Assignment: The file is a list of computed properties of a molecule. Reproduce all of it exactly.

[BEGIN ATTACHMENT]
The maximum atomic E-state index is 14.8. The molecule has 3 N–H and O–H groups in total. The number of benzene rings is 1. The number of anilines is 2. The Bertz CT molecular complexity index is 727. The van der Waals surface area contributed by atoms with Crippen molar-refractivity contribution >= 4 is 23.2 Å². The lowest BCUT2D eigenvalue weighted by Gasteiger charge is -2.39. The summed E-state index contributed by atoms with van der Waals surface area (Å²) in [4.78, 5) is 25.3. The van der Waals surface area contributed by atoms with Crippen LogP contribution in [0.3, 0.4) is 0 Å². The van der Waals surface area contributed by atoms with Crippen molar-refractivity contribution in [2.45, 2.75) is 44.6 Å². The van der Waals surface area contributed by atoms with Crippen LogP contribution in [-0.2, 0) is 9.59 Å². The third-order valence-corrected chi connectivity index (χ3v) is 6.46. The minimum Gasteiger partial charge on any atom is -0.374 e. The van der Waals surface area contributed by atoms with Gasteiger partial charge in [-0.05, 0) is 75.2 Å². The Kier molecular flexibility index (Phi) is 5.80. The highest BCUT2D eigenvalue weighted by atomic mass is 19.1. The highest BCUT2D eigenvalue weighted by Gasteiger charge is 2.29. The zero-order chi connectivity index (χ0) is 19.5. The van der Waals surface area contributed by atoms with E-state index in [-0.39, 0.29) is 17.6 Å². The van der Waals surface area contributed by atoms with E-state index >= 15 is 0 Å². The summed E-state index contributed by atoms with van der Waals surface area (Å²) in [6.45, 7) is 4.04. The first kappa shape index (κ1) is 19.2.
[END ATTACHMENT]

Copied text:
The maximum atomic E-state index is 14.8. The molecule has 3 N–H and O–H groups in total. The number of benzene rings is 1. The number of anilines is 2. The Bertz CT molecular complexity index is 727. The van der Waals surface area contributed by atoms with Crippen molar-refractivity contribution >= 4 is 23.2 Å². The lowest BCUT2D eigenvalue weighted by Gasteiger charge is -2.39. The summed E-state index contributed by atoms with van der Waals surface area (Å²) in [4.78, 5) is 25.3. The van der Waals surface area contributed by atoms with Crippen LogP contribution in [0.3, 0.4) is 0 Å². The van der Waals surface area contributed by atoms with Crippen molar-refractivity contribution in [2.45, 2.75) is 44.6 Å². The van der Waals surface area contributed by atoms with Crippen LogP contribution in [-0.2, 0) is 9.59 Å². The third-order valence-corrected chi connectivity index (χ3v) is 6.46. The minimum Gasteiger partial charge on any atom is -0.374 e. The van der Waals surface area contributed by atoms with Gasteiger partial charge in [-0.05, 0) is 75.2 Å². The Kier molecular flexibility index (Phi) is 5.80. The highest BCUT2D eigenvalue weighted by atomic mass is 19.1. The highest BCUT2D eigenvalue weighted by Gasteiger charge is 2.29. The zero-order chi connectivity index (χ0) is 19.5. The van der Waals surface area contributed by atoms with E-state index in [-0.39, 0.29) is 17.6 Å². The van der Waals surface area contributed by atoms with E-state index >= 15 is 0 Å². The summed E-state index contributed by atoms with van der Waals surface area (Å²) in [6.45, 7) is 4.04. The first kappa shape index (κ1) is 19.2.